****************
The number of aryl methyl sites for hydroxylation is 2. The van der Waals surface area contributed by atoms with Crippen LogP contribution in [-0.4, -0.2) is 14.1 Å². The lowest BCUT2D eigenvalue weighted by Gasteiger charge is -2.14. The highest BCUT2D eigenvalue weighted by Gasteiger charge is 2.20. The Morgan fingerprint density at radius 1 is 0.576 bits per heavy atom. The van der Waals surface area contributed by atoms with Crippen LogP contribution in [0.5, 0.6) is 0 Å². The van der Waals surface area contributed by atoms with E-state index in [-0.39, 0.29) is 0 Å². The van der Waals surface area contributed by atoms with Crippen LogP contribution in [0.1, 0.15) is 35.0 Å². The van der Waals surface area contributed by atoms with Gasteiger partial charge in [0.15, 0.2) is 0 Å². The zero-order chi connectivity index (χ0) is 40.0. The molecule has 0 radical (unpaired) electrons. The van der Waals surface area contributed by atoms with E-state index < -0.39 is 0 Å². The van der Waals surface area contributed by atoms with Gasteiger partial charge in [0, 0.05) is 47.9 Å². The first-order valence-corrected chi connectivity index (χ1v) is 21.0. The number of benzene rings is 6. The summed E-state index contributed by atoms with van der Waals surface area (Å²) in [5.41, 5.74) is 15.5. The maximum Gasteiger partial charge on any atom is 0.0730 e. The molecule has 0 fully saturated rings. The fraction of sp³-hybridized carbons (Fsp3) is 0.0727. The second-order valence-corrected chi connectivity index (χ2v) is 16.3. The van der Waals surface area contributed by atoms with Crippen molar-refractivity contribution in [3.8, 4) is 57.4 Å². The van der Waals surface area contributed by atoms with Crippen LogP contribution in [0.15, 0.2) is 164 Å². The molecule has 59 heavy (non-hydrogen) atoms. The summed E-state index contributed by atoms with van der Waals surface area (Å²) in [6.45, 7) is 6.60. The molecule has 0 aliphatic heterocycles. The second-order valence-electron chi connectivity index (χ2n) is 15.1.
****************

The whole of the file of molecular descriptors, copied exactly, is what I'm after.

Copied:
The number of aryl methyl sites for hydroxylation is 2. The van der Waals surface area contributed by atoms with Crippen LogP contribution in [-0.4, -0.2) is 14.1 Å². The lowest BCUT2D eigenvalue weighted by Gasteiger charge is -2.14. The highest BCUT2D eigenvalue weighted by Gasteiger charge is 2.20. The Morgan fingerprint density at radius 1 is 0.576 bits per heavy atom. The van der Waals surface area contributed by atoms with Crippen LogP contribution in [0.5, 0.6) is 0 Å². The van der Waals surface area contributed by atoms with E-state index in [-0.39, 0.29) is 0 Å². The van der Waals surface area contributed by atoms with Crippen LogP contribution in [0.1, 0.15) is 35.0 Å². The van der Waals surface area contributed by atoms with Gasteiger partial charge in [0.15, 0.2) is 0 Å². The zero-order chi connectivity index (χ0) is 40.0. The molecule has 0 radical (unpaired) electrons. The van der Waals surface area contributed by atoms with E-state index < -0.39 is 0 Å². The van der Waals surface area contributed by atoms with Gasteiger partial charge in [0, 0.05) is 47.9 Å². The first-order valence-corrected chi connectivity index (χ1v) is 21.0. The number of benzene rings is 6. The summed E-state index contributed by atoms with van der Waals surface area (Å²) in [5.41, 5.74) is 15.5. The maximum Gasteiger partial charge on any atom is 0.0730 e. The molecule has 0 fully saturated rings. The fraction of sp³-hybridized carbons (Fsp3) is 0.0727. The second-order valence-corrected chi connectivity index (χ2v) is 16.3. The van der Waals surface area contributed by atoms with Crippen molar-refractivity contribution in [3.8, 4) is 57.4 Å². The van der Waals surface area contributed by atoms with Crippen LogP contribution in [0.15, 0.2) is 164 Å². The molecule has 59 heavy (non-hydrogen) atoms. The summed E-state index contributed by atoms with van der Waals surface area (Å²) in [6.45, 7) is 6.60. The molecule has 0 aliphatic heterocycles. The second-order valence-electron chi connectivity index (χ2n) is 15.1.